Can you feel those worms, darling? The ones crawling in deep down in your tummy? Can you feel them squirming around and making you feel a little bit funny?
Don’t worry, they are called nerves. They feel pretty horrible don’t they? I understand that they make you feel a little bit sick; I can see your eyes look wider than usual when you ask me questions about starting school in September.
Nerves are good.
Nerves show that you care.
Please don’t ever stop caring.
Nerves have followed Mummy around all of her life. They follow her into interviews, they accompany her whenever she starts a new job and they linger in the corner of her classroom at the start of every new school year. She feels them in the pit of her stomach when she speaks in assemblies and they play havoc with her voice when she wants to speak up for herself.
They show she cares.
They show up whenever she feels passionate about something.
I can see that you’re passionate too and I love that about you.
“Is it September yet?” you ask me daily.
“No baby, it’s still August.” I say. “Don’t wish summer away. I’ve waited so long to share it with you.”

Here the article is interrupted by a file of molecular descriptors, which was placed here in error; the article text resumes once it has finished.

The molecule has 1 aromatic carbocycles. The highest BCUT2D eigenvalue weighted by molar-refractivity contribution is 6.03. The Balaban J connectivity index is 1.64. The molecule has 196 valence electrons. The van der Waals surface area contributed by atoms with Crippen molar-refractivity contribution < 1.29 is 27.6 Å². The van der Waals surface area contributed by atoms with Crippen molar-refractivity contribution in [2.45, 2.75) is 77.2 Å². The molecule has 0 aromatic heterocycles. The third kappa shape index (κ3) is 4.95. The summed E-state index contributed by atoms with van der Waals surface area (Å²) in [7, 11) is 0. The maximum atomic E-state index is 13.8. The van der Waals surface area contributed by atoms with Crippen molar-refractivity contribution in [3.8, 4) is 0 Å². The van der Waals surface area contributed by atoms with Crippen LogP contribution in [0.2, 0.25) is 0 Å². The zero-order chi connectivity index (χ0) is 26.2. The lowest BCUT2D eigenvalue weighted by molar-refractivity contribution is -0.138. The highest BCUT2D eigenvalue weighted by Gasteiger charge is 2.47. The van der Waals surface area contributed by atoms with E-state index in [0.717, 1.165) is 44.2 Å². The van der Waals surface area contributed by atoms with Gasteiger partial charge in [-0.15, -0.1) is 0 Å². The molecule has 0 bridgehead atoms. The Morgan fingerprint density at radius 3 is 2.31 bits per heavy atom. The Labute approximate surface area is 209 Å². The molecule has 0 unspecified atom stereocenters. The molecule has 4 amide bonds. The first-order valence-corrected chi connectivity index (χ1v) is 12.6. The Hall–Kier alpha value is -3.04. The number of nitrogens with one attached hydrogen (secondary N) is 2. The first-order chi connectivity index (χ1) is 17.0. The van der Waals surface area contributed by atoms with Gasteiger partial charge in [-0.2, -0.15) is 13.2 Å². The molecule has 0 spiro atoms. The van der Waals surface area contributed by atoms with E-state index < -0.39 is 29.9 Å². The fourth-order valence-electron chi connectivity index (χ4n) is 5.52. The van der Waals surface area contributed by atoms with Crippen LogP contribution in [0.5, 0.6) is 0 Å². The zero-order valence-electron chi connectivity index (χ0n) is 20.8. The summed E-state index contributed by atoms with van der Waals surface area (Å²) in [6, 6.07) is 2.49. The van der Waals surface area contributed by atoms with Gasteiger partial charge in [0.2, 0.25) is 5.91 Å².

“I’m looking forward to big school, Mummy,” with your eyes wide, you try to assure me.
I smile because you are so much braver than me. That part of you must come from Daddy.
A few days ago, I took you and your brother to the park. As we entered, we were greeted by three children chanting both of your names and the eldest girl came running up to you with a big smile on her face. My heart began to sing a little. I asked her name and if she was in Lower Foundation at your school and she told me that she was. Looking over to her mum, I smiled and walked over to her standing and pushing her youngest child on the swing. We struck up a conversation and she was lovely. I asked if her daughter was looking forward to starting school in September, and that was when she told me they had moved and her daughter would be attending another school in another village in September.
Such a shame.
A number of your friends in Lower Foundation are going to different schools and the thought of it makes the nerves start fluttering slightly deep down in my stomach because, despite you not moving schools, you may have to start your friendship circle from scratch. You, my dear, appear unfazed by this fact
“Even if they say no (to making friends) at first. I’ll wait a bit and then ask them again.”
Oh God. Stop pulling at these frayed heart strings of mine.